Chapter 13 Transition to Tailwheel Airplanes
Table of Contents
Normal Takeoff Roll
Crosswind After-Landing Roll
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Tailwheel airplanes are often referred to as conventional gear airplanes. Due to their design and structure, tailwheel airplanes exhibit operational and handling characteristics that are different from those of tricycle gear airplanes. Tailwheel airplanes are not necessarily more difficult to takeoff, land, and/or taxi than tricycle gear airplanes; in fact under certain conditions, they may even handle with less difficulty. This chapter will focus on the operational differences that occur during ground operations, takeoffs, and landings.
The main landing gear forms the principal support of the airplane on the ground. The tailwheel also supports the airplane, but steering and directional control are its primary functions. With the tailwheel-type airplane, the two main struts are attached to the airplane slightly ahead of the airplane’s center of gravity (CG).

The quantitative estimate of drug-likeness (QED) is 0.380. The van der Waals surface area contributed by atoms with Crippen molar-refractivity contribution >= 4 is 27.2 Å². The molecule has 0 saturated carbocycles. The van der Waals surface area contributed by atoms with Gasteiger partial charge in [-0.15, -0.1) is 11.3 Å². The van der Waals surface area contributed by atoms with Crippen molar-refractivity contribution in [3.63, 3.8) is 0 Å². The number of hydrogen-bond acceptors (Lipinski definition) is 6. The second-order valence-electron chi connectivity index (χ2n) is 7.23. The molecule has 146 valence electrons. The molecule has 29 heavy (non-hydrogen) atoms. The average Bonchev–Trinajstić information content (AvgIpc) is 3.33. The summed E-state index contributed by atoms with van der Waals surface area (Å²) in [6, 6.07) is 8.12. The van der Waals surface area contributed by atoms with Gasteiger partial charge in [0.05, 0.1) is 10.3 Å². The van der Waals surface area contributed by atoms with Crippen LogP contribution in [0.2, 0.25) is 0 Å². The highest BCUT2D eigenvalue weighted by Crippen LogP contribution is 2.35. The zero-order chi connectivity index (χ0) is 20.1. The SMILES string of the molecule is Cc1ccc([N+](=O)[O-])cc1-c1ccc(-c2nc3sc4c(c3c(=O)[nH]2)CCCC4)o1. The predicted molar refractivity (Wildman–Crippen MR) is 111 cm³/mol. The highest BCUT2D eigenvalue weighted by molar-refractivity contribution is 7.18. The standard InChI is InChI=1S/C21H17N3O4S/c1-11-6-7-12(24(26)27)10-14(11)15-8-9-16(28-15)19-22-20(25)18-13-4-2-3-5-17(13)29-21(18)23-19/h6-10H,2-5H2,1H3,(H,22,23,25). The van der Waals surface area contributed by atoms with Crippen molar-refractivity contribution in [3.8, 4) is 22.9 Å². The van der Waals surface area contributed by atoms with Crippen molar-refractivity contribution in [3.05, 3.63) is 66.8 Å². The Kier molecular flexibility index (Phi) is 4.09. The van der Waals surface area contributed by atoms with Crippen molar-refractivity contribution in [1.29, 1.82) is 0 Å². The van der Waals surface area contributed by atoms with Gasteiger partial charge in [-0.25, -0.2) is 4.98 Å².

The rudder pedals are the primary directional controls while taxiing. Steering with the pedals may be accomplished through the forces of airflow or propeller slipstream acting on the rudder surface, or through a mechanical linkage to the steerable tailwheel. Initially, the pilot should taxi with the heels of the feet resting on the cockpit floor and the balls of the feet on the bottom of the rudder pedals. The feet should be slid up onto the brake pedals only when it is necessary to depress the brakes. This permits the simultaneous application of rudder and brake whenever needed. Some models of tailwheel airplanes are equipped with heel brakes rather than toe brakes. In either configuration the brakes are used primarily to stop the airplane at a desired point, to slow the airplane, or as an aid in making a sharp controlled turn. Whenever used, they must be applied smoothly, evenly, and cautiously at all times.